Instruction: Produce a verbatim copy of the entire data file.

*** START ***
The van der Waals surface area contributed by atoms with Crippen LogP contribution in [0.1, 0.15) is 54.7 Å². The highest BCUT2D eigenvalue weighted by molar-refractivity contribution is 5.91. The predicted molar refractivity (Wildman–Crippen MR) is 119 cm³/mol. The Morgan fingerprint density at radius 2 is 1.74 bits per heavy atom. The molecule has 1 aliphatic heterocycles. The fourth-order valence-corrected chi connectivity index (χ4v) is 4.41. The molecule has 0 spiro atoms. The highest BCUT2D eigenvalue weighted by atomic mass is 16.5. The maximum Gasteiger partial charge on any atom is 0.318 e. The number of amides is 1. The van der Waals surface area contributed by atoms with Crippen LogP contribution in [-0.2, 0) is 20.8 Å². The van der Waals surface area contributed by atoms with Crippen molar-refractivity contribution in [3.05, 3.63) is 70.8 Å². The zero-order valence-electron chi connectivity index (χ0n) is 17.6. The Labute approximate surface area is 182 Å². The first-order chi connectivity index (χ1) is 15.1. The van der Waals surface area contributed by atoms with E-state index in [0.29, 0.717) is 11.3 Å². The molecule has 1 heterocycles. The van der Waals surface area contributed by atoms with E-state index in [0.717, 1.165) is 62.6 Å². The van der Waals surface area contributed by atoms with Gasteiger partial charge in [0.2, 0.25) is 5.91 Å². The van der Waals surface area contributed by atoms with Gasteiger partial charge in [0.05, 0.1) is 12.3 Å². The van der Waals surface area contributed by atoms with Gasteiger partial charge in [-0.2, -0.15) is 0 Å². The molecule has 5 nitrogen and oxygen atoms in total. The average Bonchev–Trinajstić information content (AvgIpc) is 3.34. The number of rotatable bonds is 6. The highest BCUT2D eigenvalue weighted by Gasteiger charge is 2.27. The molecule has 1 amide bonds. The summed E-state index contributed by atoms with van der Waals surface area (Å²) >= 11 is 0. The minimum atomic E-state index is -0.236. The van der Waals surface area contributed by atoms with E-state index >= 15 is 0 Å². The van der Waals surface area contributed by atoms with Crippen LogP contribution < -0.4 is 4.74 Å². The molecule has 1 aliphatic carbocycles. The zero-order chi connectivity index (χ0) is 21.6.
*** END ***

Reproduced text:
The van der Waals surface area contributed by atoms with Crippen LogP contribution in [0.1, 0.15) is 54.7 Å². The highest BCUT2D eigenvalue weighted by molar-refractivity contribution is 5.91. The predicted molar refractivity (Wildman–Crippen MR) is 119 cm³/mol. The Morgan fingerprint density at radius 2 is 1.74 bits per heavy atom. The molecule has 1 aliphatic heterocycles. The fourth-order valence-corrected chi connectivity index (χ4v) is 4.41. The molecule has 0 spiro atoms. The highest BCUT2D eigenvalue weighted by atomic mass is 16.5. The maximum Gasteiger partial charge on any atom is 0.318 e. The number of amides is 1. The van der Waals surface area contributed by atoms with Crippen LogP contribution in [-0.2, 0) is 20.8 Å². The van der Waals surface area contributed by atoms with Crippen molar-refractivity contribution in [3.05, 3.63) is 70.8 Å². The zero-order valence-electron chi connectivity index (χ0n) is 17.6. The Labute approximate surface area is 182 Å². The first-order chi connectivity index (χ1) is 15.1. The van der Waals surface area contributed by atoms with E-state index in [0.29, 0.717) is 11.3 Å². The molecule has 1 heterocycles. The van der Waals surface area contributed by atoms with E-state index in [0.717, 1.165) is 62.6 Å². The van der Waals surface area contributed by atoms with Gasteiger partial charge in [0.2, 0.25) is 5.91 Å². The van der Waals surface area contributed by atoms with Gasteiger partial charge in [0.05, 0.1) is 12.3 Å². The van der Waals surface area contributed by atoms with Gasteiger partial charge in [-0.2, -0.15) is 0 Å². The molecule has 5 nitrogen and oxygen atoms in total. The average Bonchev–Trinajstić information content (AvgIpc) is 3.34. The number of rotatable bonds is 6. The highest BCUT2D eigenvalue weighted by Gasteiger charge is 2.27. The molecule has 1 amide bonds. The summed E-state index contributed by atoms with van der Waals surface area (Å²) >= 11 is 0. The minimum atomic E-state index is -0.236. The van der Waals surface area contributed by atoms with E-state index >= 15 is 0 Å². The van der Waals surface area contributed by atoms with Crippen LogP contribution < -0.4 is 4.74 Å². The molecule has 1 aliphatic carbocycles. The zero-order chi connectivity index (χ0) is 21.6.